Like the word scope, it is helpful to use an adjective when talking about requirements. There are different types of requirements. Check with your organization to see if there are standard definitions for different types of requirements.

I typically use the following terms. Notice the cascading levels of requirements. We begin with high-level requirements and progressively elaborate the requirements into greater detail.

  • Business requirements - the high-level business goals of the project (e.g., Increase customer retention by 5% by the end of the year).
  • User requirements - a task of a user group (e.g., Quote an insurance policy).
  • Systems requirements - the detailed specifications of the features and conditions needed in the system (e.g., The system shall invoice customers at month-end).

WBS: Define Your Scope

How do you eat an elephant? One bite at time. We all know the saying. Project managers can use this principle for any size project. Use the Work Breakdown Structure (WBS) to break your projects into bite-sized pieces.

The WBS is a hierarchical decomposition of the work to be performed in order to meet the project goals and create the deliverables. The lowest levels of the WBS are the work products and deliverables used for scheduling, estimating, monitoring, and controlling the project. Learn how to build a WBS.

“Any goal can be achieved if you break it down into enough small parts.” -Brian Tracy

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Use Prototypes to Analyze Requirements

Do not make the mistake of waiting until the end of a project to unveil the product, service, or result to your stakeholders. Periodically show the prototypes or deliverables to the customer(s) and the sponsor. When the deliverables are mature, seek formal acceptance. These steps can greatly reduce the risk of rework.

Monitor and Control Project Scope

Project managers should meet with their teams on a regular basis to compare the work completed to the project scope baseline (the defined deliverables, assumptions, and constraints). If there is variance, determine whether corrective or preventive action is required.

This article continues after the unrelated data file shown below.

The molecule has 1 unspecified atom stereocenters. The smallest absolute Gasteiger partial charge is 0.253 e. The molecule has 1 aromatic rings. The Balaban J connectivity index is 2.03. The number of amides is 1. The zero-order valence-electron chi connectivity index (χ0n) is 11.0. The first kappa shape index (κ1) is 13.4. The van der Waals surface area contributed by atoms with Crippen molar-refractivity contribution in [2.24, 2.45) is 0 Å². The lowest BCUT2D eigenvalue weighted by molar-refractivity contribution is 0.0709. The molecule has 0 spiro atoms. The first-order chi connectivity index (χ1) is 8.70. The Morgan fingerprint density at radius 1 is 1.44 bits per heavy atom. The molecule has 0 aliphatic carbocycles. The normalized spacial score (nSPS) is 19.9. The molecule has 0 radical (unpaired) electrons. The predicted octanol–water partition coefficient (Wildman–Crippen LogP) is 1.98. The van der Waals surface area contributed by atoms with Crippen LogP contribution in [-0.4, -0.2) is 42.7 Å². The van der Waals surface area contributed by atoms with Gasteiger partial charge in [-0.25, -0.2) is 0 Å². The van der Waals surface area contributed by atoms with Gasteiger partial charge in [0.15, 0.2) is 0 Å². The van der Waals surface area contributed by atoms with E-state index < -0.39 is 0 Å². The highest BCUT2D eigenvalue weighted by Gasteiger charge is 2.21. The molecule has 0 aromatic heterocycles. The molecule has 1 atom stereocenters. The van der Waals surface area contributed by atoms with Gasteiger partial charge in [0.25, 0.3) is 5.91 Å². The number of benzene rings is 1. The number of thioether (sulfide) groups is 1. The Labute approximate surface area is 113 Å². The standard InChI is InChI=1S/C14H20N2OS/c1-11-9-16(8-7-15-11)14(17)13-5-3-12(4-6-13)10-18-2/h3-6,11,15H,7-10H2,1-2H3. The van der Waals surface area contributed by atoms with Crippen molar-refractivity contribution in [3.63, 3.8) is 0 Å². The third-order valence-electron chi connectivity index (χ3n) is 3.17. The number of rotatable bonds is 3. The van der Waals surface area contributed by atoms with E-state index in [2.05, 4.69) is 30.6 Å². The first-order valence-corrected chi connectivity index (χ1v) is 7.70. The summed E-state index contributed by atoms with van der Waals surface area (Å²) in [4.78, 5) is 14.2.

Manage the Changes

Many project managers think their job is ensure that no changes occur. Make no mistake about it—change happens. Expect it!

Our job as project managers is not to stop all the changes but to ensure the necessary changes occur in an organized and agreed-upon manner. Don't get me—project managers should not just add anything that is requested. Requested changes should support and align with the overall goals of the project.

Take changes through a change control process. Analyze and report the impact to the project sponsor. Seek approval when necessary before proceeding.

Your Turn

Project managers face a multitude of scope risks. Be diligent up front in your project to develop a scope management plan. Seek to understand your user's needs. Engage appropriate stakeholders on an ongoing basis. Regularly compare your work against your plan and make needed corrections.

Are You Making These 8 Stakeholder Mistakes?

Have you ever had someone torpedo your project? Did this individual have a motive to undermine your efforts? Or, did you make some stakeholder mistakes that gave rise to this event?

Either way, it's hindering your progress. Things are not going as planned. What can we do to manage stakeholder risks better?

stakeholder mistakes

A Stakeholder Story

I once observed a  junior project manager who was knighted to manage a project with a fixed regulatory deadline. Software changes were needed. The project sponsor told the project manager that it was critical that the project be delivered on time. No exceptions!

sword

Knighted Project Manager 

The project manager formed a project team. Within days, the project team started making programming changes. The team worked evenings and weekends.

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3 Ways Your Team Makes Your Project More Risky

This is a guest article by Elizabeth Harrin from GirlsGuideToPM.com.

Much of the time, risk management at the beginning of a project looks like getting the team in a room to review the whole project and work out what might be coming that could affect how the project proceeds.

The project manager writes up the discussion in the risk register along with what the team is going to do to avoid or amplify (in the case of positive risk) the risks. As the project progresses, more risks are identified, dutifully added and managed.

Team Risks

Risks Caused by Team Members

What’s happening here is that we’re looking at the work and impacts on the work. This approach to risk management is very task driven. We ask questions like:

  • What might prevent us from hitting that milestone on time?
  • What might mean we need to ask for a budget increase during this phase?
  • What quality problems might we come across that would give the client an issue?
  • Who might be a difficult stakeholder on the project?

These are all valid questions. But they miss one crucial area that massively affects everything on the project every day. Us. The project team.

Our skills, ability to work together as a team, or lack thereof, present the biggest chance of success for the project and also the biggest risk.

Here are some examples of how the people on your team make your project inherently more risky.

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8 Powerful Ways to Manage Project Quality